One would not have expected any alarms about Saudi money (nearly $100 billion worldwide) going to fund mosques, madrasas, and hate literature (with Infidels being the hated) to come from the likes of Raymond Close, or James Akins, or the late John C. West, or West’s friend Crawford Cook, or the entire host of Saudi hirelings (direct or indirect). Nor would we have expected any alarms to come from those who have simply been given gigantic honoraria for this or that “speech” to an Arab audience in Kuwait or the U.A.E., or at an Arab-funded lecture series at places such as Tufts. George Bush Senior and Bill Clinton have both pocketed large sums from the latter. Few can ‘scape whipping — or should.
As part of the 9/11 report, Congress ought to have investigated the role of Saudi money in creating these apologists, in putting so many on the payroll, and in buying up and controlling academic centers for “Islamic Studies” — or at least setting up individual chairs. The Center for Muslim-Christian Understanding. The Center for Contemporary Arab Studies. Both conveniently at Georgetown, in Washington. The Saudi funding for a chair (or was it a “center”?) in Islamic Studies, establishedat the University of Arkansas when Clinton was president. The money for Presidential libraries: Bush, Carter, Clinton. The money for King Abdul Aziz Chairs hither and yon. The $20 million just given to Esposito’s operation, and then to Harvard. The support for Professor Frank Vogel, recipient of Saudi largesse at Harvard Law School as “The Guardian of the Two Noble Cities Adjunct Professor of Islamic Law” — a little “adjunct” sum to supplement his regular chair’s emoluments. And so many others, at Exeter and Durham in England, for centers, departments, individual chairs, all keeping the discussion of Islam carefully within the MESA Nostra bounds, so that were a potential Joseph Schacht or a Snouck Hurgronje or an Arthur Jeffrey to come along as a student, he would not be nurtured but stymied, his scholarly investigation limited (no following in the footsteps of Bat Ye’or for further work on treatment of non-Muslims under Islam, no discussion of the immutability of Islam when “reform” is all the rage, no investigation of the doctrine of Jihad as it is understood at al-Azhar, or the seminaries of Qom, or by the good doctors of Saudi Islamic universities. Whether the money is used to create a “center” or to go to a pre-existing department, or merely to fund an individual “scholar” who will keep things under control it all amounts to the same thing. And it’s worked. MESA Nostra rules. The great scholars of Islam who lived between 1880 and 1960 have been replaced by — something else. Here and there an individual carries on, but that is despite all the odds, and certainly not at the “great” universities where the situation is the worst. The Saudis, for more than 3 decades, have been getting their money’s worth.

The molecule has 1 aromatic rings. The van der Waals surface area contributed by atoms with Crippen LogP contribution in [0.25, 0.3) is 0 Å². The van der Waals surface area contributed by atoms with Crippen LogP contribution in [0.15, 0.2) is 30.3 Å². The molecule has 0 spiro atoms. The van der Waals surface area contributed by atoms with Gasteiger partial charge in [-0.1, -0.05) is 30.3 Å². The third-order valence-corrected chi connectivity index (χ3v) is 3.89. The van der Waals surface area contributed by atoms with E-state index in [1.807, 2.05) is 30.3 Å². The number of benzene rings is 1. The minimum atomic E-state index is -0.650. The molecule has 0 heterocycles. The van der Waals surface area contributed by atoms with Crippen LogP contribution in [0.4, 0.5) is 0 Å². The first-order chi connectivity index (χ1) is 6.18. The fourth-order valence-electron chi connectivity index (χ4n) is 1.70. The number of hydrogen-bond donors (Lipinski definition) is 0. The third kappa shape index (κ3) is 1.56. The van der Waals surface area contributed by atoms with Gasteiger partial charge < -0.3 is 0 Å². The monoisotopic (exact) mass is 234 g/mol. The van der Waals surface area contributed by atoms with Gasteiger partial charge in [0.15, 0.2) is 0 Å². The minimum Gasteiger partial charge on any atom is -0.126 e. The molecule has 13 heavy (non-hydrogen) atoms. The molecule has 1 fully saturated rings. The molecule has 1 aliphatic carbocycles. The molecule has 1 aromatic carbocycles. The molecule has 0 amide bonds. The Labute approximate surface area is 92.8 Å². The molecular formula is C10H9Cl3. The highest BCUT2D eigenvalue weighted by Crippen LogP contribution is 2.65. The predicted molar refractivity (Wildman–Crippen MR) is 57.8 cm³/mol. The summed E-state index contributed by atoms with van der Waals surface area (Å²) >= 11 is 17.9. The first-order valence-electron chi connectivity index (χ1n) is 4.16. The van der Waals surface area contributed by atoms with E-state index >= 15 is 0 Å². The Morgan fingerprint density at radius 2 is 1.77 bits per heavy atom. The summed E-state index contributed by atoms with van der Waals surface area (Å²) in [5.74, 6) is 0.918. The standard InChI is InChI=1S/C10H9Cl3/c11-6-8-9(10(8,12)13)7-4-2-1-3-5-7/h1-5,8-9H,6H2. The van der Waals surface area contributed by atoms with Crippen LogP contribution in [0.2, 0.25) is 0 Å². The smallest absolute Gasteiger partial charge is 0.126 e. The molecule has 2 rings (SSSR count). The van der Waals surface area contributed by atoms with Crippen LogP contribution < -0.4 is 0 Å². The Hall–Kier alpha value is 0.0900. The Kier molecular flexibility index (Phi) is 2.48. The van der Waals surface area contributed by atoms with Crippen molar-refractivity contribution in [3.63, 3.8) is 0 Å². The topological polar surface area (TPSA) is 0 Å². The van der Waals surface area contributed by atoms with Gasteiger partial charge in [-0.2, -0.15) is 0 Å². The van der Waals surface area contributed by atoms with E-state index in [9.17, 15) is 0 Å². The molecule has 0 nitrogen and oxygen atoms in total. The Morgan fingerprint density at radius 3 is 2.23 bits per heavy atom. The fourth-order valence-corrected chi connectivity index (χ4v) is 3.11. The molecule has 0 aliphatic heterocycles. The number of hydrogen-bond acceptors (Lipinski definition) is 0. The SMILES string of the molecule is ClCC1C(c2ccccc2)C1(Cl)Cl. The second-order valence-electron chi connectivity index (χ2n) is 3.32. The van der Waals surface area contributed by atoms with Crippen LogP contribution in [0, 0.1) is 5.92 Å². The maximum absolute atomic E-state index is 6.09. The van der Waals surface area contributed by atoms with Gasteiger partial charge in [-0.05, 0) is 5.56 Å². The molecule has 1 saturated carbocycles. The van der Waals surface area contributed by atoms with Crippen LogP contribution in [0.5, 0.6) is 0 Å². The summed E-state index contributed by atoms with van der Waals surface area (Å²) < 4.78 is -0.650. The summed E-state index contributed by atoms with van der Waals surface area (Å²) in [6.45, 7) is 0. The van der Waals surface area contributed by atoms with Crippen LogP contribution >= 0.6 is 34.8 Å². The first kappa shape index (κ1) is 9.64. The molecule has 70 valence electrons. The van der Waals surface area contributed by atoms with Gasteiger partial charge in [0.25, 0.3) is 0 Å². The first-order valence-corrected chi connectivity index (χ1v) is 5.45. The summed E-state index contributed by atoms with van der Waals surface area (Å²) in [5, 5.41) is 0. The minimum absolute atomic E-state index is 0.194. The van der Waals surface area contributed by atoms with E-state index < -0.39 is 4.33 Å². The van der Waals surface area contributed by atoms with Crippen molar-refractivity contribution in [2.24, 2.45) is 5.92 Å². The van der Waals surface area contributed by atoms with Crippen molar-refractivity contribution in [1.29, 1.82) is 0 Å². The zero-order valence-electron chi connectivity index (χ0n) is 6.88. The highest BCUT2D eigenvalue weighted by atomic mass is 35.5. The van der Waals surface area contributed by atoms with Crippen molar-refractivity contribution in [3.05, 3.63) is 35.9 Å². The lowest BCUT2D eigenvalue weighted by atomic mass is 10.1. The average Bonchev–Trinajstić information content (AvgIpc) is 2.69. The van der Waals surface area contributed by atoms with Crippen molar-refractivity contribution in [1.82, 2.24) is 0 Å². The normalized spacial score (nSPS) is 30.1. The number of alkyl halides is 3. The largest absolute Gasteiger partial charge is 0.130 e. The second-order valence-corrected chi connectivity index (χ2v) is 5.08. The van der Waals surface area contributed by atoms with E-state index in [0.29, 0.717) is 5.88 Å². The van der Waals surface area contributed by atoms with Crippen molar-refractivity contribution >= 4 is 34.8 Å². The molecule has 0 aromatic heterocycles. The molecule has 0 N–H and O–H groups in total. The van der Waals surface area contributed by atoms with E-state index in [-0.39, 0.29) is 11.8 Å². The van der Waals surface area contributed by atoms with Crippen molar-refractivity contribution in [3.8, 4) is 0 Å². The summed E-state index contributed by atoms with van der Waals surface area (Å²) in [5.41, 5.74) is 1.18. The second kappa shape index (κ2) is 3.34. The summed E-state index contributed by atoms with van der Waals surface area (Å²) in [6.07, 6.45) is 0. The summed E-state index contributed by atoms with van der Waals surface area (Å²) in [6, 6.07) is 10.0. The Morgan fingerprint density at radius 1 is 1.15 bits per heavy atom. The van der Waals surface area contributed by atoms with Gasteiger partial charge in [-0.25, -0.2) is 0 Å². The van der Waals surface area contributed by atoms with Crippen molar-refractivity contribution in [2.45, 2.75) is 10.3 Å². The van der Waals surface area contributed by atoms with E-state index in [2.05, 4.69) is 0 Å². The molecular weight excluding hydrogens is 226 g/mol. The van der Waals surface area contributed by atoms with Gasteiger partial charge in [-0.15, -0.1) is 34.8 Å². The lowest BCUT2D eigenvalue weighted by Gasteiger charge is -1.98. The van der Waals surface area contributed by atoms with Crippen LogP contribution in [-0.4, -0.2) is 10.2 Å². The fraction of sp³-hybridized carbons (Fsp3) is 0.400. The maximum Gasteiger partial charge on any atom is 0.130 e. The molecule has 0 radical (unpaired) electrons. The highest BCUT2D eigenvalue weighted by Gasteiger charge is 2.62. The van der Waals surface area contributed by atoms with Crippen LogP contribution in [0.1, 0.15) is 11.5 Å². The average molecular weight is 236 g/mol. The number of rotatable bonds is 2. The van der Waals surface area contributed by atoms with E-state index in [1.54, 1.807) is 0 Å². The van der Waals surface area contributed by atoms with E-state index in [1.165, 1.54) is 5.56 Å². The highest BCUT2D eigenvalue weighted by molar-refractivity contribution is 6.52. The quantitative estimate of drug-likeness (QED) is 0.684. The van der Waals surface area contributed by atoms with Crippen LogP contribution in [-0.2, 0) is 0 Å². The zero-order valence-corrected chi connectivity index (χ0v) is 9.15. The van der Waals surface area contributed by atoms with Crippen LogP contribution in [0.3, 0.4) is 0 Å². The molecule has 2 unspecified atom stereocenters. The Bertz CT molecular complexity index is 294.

And they still are.
Remember that all these “bad things” about Saudi textbooks that we are suddenly getting glimpses of, all that indoctrination in hatred of Infidels, was always there — it did not suddenly enter the curriculum. It is we who simply, over a longer period, knew nothing about it.
Why didn’t we? Who kept us from knowing? Where was the C.I.A.? The American ambassadors? The journalists? Why was it not understood in 1950, or 1960, or 1970, or October 1973 when OPEC prices were quadrupled, that much of the money would inevitably be spent on those mosques, those madrasas, that Da’wa, demography, and dhimmitude?